Revised EIN Application Process Requires Individuals to Serve as the “Responsible Party”
An entity operating in the U.S. needs a U.S. Federal employer identification numbers (“EIN”) in order to open a bank account in the United States, act as an employer, file a tax return and complete certain other corporate tasks.
As of May 13, 2019, entities, other than governmental entities, applying for an EIN must list an individual as the responsible party on the application and in some instances must provide that individual’s Social Security number (SSN) or individual taxpayer identification number (ITIN). Prior to this, common practice had been to list an entity that already had an EIN (such as a parent entity) as the responsible party.
A responsible party is defined as the person who ultimately owns or controls the entity or who exercises ultimate effective control over the entity. The person identified as the responsible party should have a level of control over, or entitlement to, the funds or assets in the entity that, as a practical matter, enables the person, directly or indirectly, to control, manage, or direct the entity and the disposition of its funds and assets. In the case of a publicly-traded corporation, the responsible party would be a principal officer of the corporation. Based on this definition, it appears that third party designees, such as attorneys, would not qualify as responsible parties.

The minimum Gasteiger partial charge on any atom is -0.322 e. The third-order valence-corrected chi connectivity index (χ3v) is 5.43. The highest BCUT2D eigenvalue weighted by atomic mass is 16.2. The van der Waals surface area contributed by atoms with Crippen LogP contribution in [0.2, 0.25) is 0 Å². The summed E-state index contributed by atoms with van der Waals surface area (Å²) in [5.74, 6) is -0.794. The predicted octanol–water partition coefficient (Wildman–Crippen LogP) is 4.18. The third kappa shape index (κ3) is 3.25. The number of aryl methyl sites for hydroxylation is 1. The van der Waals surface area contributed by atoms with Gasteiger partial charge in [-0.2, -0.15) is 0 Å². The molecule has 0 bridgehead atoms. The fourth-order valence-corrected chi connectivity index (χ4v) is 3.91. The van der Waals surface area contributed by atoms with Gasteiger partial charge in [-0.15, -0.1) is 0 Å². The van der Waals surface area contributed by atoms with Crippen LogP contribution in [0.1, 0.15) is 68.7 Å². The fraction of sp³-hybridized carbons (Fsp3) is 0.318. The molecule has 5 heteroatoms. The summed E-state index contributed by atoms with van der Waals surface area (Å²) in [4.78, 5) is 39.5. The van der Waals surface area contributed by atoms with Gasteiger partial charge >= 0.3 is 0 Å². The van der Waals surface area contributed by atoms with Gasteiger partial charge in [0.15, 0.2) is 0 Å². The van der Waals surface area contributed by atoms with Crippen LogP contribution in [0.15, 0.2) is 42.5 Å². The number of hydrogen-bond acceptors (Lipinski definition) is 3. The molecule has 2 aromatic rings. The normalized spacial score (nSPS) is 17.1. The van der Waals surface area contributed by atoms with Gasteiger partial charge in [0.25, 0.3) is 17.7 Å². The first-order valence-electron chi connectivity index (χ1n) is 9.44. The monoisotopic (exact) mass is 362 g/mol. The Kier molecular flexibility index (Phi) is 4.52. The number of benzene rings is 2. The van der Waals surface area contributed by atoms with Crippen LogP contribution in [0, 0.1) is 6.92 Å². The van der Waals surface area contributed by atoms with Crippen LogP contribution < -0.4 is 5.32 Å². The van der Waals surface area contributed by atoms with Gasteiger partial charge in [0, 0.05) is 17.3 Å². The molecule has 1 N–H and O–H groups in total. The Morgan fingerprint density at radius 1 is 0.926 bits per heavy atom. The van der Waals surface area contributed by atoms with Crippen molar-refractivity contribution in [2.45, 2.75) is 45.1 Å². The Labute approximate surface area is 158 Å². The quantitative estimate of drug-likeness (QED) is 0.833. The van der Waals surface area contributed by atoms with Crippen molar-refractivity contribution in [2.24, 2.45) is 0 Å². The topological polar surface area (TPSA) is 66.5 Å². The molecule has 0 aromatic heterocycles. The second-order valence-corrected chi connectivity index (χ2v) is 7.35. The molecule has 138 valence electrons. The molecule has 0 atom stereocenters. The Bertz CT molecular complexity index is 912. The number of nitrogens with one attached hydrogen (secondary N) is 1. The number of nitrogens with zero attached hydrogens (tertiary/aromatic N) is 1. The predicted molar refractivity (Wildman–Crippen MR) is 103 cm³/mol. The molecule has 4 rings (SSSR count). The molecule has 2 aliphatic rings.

Although there seems to be some confusing on this point, at least for now, a nonresident foreign individual that is the responsible party does not have to provide an ITIN if their only reason for applying for the ITIN is to obtain an EIN for an entity. (A foreign individual will actually be unable to obtain an ITIN if that is their only reason for needing one). In that instance, the responsible party would write ineligible on the form in the place where a SSN or ITIN is usually provided.
To obtain an ITIN and individual must file a Form W-7 with the IRS and provide supporting original documentation to verify the individuals identity and foreign status. Applications may be made in person to a Certifying Acceptance Agent (many of the large accounting firms are such agents). The timeline for receiving an ITIN can be long (up to 11 weeks according to the IRS website). For responsible parties that are eligible for an ITIN, this timeline could substantially disrupt efforts to set up bank accounts in the United States. In all cases, advance planning may be required for foreign companies wanting to set up a subsidiary in the U.S or open a bank account in the U.S.
*Brett Uslaner is a summer associate in the firm’s New York office.